Still as part of IP204 but under the supervision of Prof. Giuliano Bonoli, Nicolas Turtschi worked on another sample of unemployed people, which was more diverse in terms of profile, but limited to the Swiss canton of Vaud.

From February to April 2012, all persons attending the group information session on unemployment benefits, organised by regional employment centres, were asked to complete a questionnaire on social networks and access to employment. People who found work within twelve months received a second questionnaire. Those who were still unemployed after one year were also interviewed with a third type of questionnaire. Around 3,500 people took part in the study.

Nicolas Turtschi shows that certain disadvantaged sub-populations, such as people aged fifty and over, benefit from a "compensatory effect" thanks to their networks. But he notes in particular that "the most advantaged profiles statistically have the most interesting social resources". Clearly, people of foreign origin and those with the lowest educational level have fewer useful contacts for finding work. Among the most valuable relationships, former colleagues are much more useful than family and loved ones. Being a member of an association appears to have no effect on the period of unemployment, a finding that mirrors the other research mentioned above.

Feelings of guilt

"Social networks amplify the inequalities involved in rejoining the workforce," concludes the researcher, calling for targeted actions on the least advantaged profiles to help them identify and mobilise their contacts. He also recommends "exonerating" the unemployed, so that their shame does not cut out relationships.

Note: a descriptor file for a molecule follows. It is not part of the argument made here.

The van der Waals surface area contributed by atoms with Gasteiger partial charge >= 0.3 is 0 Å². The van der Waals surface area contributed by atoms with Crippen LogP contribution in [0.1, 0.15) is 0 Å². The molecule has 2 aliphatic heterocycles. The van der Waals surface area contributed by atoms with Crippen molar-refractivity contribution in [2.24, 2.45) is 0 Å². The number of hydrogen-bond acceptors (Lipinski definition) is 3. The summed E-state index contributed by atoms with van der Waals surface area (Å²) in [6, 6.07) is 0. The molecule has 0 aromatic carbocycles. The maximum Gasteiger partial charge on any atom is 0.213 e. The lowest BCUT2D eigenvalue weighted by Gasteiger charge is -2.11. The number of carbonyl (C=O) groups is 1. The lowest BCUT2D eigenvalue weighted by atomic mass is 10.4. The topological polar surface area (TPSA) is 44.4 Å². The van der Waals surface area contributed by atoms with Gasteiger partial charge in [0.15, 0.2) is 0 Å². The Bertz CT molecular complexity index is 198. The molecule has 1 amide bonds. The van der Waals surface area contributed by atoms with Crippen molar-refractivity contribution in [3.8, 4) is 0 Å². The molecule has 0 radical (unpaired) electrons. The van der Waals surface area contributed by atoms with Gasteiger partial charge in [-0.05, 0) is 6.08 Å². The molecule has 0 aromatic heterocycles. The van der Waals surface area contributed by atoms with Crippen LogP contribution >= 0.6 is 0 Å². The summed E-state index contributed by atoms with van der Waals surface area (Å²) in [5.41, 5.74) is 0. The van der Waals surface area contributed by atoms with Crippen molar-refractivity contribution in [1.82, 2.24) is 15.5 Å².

Finally there is the question of the quality of the employment found through networking, which, according to Nicolas Turtschi, deserves more research, which has already been partially provided by Isabel Baumann: in her sample of industry workers, people who found a new job through a personal contact lost an average of 6% of income compared to their previous salary, in comparison with just 2% for others.

This puts the importance of networks into perspective somewhat, whose "negative aspect", in some cases, should not be overlooked. This nuanced reflection by Nicolas Turtschi invites further research to better understand the complexity of social networks and their influence on the values, perceptions and ideas of individuals.

In a very metaphorical conclusion, he ends by suggesting that, as sources of information, networks could be likened to a sense, in the same way as sight or hearing. A kind of "social sense", "developed to differing degrees, with different levels of effectiveness", the only one that is likely to improve with age, in fact!

As for the future of our two young PhDs, no one will be surprised to hear that they themselves will not encounter the problems of unemployment: Isabel Baumann will continue her career at the Centre de recherche des sciences de la santé at the Haute École Spécialisé de Zurich, and Nicolas Turtschi has a position at the Haute École de la Santé du Canton de Vaud.


>> Baumann, Isabel (2015). Labor market experience and well-being after firm closure: Survey evidence on displaced manufacturing workers in Switzerland. Under the supervision of Daniel Oesch. University of Lausanne.

>> Turtschi, Nicolas (2015). Les réseaux sociaux : un outil de réinsertion pour les chômeurs désavantagés. Under the supervision of Giuliano Bonoli. University of Lausanne